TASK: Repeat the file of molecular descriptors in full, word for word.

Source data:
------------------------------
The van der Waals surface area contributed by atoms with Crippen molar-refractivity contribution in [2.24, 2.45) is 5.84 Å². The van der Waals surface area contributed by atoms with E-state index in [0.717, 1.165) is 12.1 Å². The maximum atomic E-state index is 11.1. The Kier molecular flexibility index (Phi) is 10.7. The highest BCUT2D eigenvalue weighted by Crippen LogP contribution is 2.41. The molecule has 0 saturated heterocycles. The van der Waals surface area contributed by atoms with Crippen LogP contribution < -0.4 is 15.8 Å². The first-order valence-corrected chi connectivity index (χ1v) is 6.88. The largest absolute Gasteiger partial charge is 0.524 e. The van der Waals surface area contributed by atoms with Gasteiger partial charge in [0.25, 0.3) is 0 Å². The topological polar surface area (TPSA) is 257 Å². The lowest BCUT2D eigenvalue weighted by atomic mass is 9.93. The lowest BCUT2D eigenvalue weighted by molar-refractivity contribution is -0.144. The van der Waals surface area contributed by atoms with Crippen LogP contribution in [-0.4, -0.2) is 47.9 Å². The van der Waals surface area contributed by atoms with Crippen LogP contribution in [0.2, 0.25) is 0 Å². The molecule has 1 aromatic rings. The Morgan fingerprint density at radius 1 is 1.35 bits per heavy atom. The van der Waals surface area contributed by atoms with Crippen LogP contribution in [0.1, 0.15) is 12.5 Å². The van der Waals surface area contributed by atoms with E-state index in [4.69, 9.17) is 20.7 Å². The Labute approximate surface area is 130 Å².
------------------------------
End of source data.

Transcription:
The van der Waals surface area contributed by atoms with Crippen molar-refractivity contribution in [2.24, 2.45) is 5.84 Å². The van der Waals surface area contributed by atoms with E-state index in [0.717, 1.165) is 12.1 Å². The maximum atomic E-state index is 11.1. The Kier molecular flexibility index (Phi) is 10.7. The highest BCUT2D eigenvalue weighted by Crippen LogP contribution is 2.41. The molecule has 0 saturated heterocycles. The van der Waals surface area contributed by atoms with Crippen LogP contribution < -0.4 is 15.8 Å². The first-order valence-corrected chi connectivity index (χ1v) is 6.88. The largest absolute Gasteiger partial charge is 0.524 e. The van der Waals surface area contributed by atoms with Gasteiger partial charge in [0.25, 0.3) is 0 Å². The topological polar surface area (TPSA) is 257 Å². The lowest BCUT2D eigenvalue weighted by atomic mass is 9.93. The lowest BCUT2D eigenvalue weighted by molar-refractivity contribution is -0.144. The van der Waals surface area contributed by atoms with Crippen LogP contribution in [-0.4, -0.2) is 47.9 Å². The van der Waals surface area contributed by atoms with Crippen LogP contribution in [0.2, 0.25) is 0 Å². The molecule has 1 aromatic rings. The Morgan fingerprint density at radius 1 is 1.35 bits per heavy atom. The van der Waals surface area contributed by atoms with Crippen LogP contribution in [0.1, 0.15) is 12.5 Å². The van der Waals surface area contributed by atoms with E-state index in [4.69, 9.17) is 20.7 Å². The Labute approximate surface area is 130 Å².